Editor’s note: It’s time for us to be more direct about race in Mississippi.

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We watched the streets of downtown Jackson flood with protesters in early June in what was the largest Mississippi civil rights demonstration since the 1960s. We sat on the House and Senate floors in late June as lawmakers voted to remove the Confederate battle emblem from the state flag that had flown for 126 years. We’ve covered the toppling of Confederate statues, and we’ve written about several officials who were fired or reprimanded for publicly making racist comments.

We continue to cover the lasting political effects of this national reckoning on racism, and it’s clear that this 2020 election cycle is like no other in American history.

Generations of Mississippians and Americans have been having difficult, raw conversations about race, but our most powerful politicians have largely ignored them. This year, thanks to the organizing and pleas of millions of ordinary citizens, leaders across the nation have finally been forced to grapple with racism. But too few candidates for office in Mississippi are having to do the same. Frankly, we don’t think that’s acceptable. What we’ve heard is just not enough.

As journalists, we’re watchdogs of our government and the political leaders who run it. We ask tough questions, challenge the status quo and boost the voices of those most marginalized by the systems elected officials built and perpetuate. We are the public’s eyes and ears in the hallways they cannot enter, and we are, as Joseph Pulitzer once put it, never afraid “to attack wrong.”

As journalists in Mississippi, the Blackest state in the nation with such a sordid, violent history of racism, we have a particularly heavy responsibility to report on how racism and racist ideologies continue to hurt so many of our neighbors. We also take seriously our responsibility to show readers how hidden systemic racism continues to harm and hold back Mississippians of color.

We’ve done a lot of soul-searching the past few weeks about what our role should be in this moment, in this nation, in this state. We’ve taken a hard look at ourselves and our own practices, and we’ve diligently worked to answer the question: What more can we do to inform, heal, and help Mississippi?

Our short answer to that question: We think you deserve more from us, and we’re doing something to change that. This moment in American history demands more of us all. Mississippi desperately needs a deeper, more direct conversation about race. It simply cannot wait any longer.

Beginning today, we will share our platform with Mississippians to write essays about race. These pieces will be opinionated, raw and at times jarring, and we hope they will inspire crucial conversations. We will publish writers of various backgrounds and political viewpoints, though we will never publish hatred or inaccuracy. The first essay of this series is written by Kiese Laymon, a Jackson native and best-selling author who is regarded as one of the most prominent writers on race in America.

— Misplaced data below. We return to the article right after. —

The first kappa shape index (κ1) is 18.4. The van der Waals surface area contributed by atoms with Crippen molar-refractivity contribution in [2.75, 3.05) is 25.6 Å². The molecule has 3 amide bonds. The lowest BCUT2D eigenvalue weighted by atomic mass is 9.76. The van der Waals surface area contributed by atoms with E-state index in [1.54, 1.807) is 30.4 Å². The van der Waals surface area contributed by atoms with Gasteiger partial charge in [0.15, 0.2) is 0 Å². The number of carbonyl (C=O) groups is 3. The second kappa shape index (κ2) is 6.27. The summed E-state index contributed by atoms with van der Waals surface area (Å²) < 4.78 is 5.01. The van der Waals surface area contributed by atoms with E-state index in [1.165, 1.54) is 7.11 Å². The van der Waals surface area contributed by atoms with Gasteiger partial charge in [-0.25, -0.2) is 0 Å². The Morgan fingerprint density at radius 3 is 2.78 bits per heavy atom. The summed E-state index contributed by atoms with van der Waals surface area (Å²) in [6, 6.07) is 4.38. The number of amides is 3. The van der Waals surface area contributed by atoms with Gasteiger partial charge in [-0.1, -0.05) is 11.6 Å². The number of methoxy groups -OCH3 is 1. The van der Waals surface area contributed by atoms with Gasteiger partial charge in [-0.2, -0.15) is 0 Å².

Since we launched Mississippi Today in March 2016, we’ve focused our energies on providing fact-based reporting and analysis on government and politics that you can’t find anywhere else. You’ve never seen a single op-ed or opinion piece on our website, though we’ve strived to connect you, through our reporting, with Mississippians you may not otherwise know in hopes you might be moved to tackle the issues that we struggle with as a state. Indeed, civic engagement has always been at the very heart of what we do.

We’ve heard criticism that our reporting-only strategy is too passive. And to be completely transparent, it’s hard to disagree with that right now, particularly as we scrutinize this reckoning on race. But with this series of essays, we believe we can do a little more for you while staying true to our mission of civic engagement.

None of this will change the focus of our newsroom reporters and the fact-based journalism you’ve come to expect of Mississippi Today. We’ll be sure to clearly delineate our staff reporting from the perspectives we choose to share.

Reading these essays will not always be easy or pleasant. They may make you uncomfortable, and you may disagree with much of what we publish. That’s OK. As we turn this page, we’ll closely consider the words of Ibram X. Kendi, the author, professor and historian who wrote, “The heartbeat of racism is denial.” We just want you to think with us, and we want you to talk with us and with each other. This is all about the exchange we will have together, about trying to reach a better and more honest Mississippi.

Lastly, we’ve been especially moved by the words of John Lewis, the late congressman who worked hard in Mississippi and across the South for equality for Black voters, when he spoke in 2016 about how journalists could stand to borrow his personal mantra: “Never, ever be afraid to make some noise and get in good trouble, necessary trouble.”

“You must not give up. You must hold on. Tell the truth. Report the truth. Disturb the order of things. Find a way to get in the way and make a little noise with your pens, your pencils, your cameras,” Lewis said.

That’s just what we plan to do in the critical days to come. And, as ever, we want to know what you think.

Let’s take care of each other and never be afraid to attack wrong.

Adam Ganucheau, Editor-in-Chief

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Kayleigh Skinner, Managing Editor

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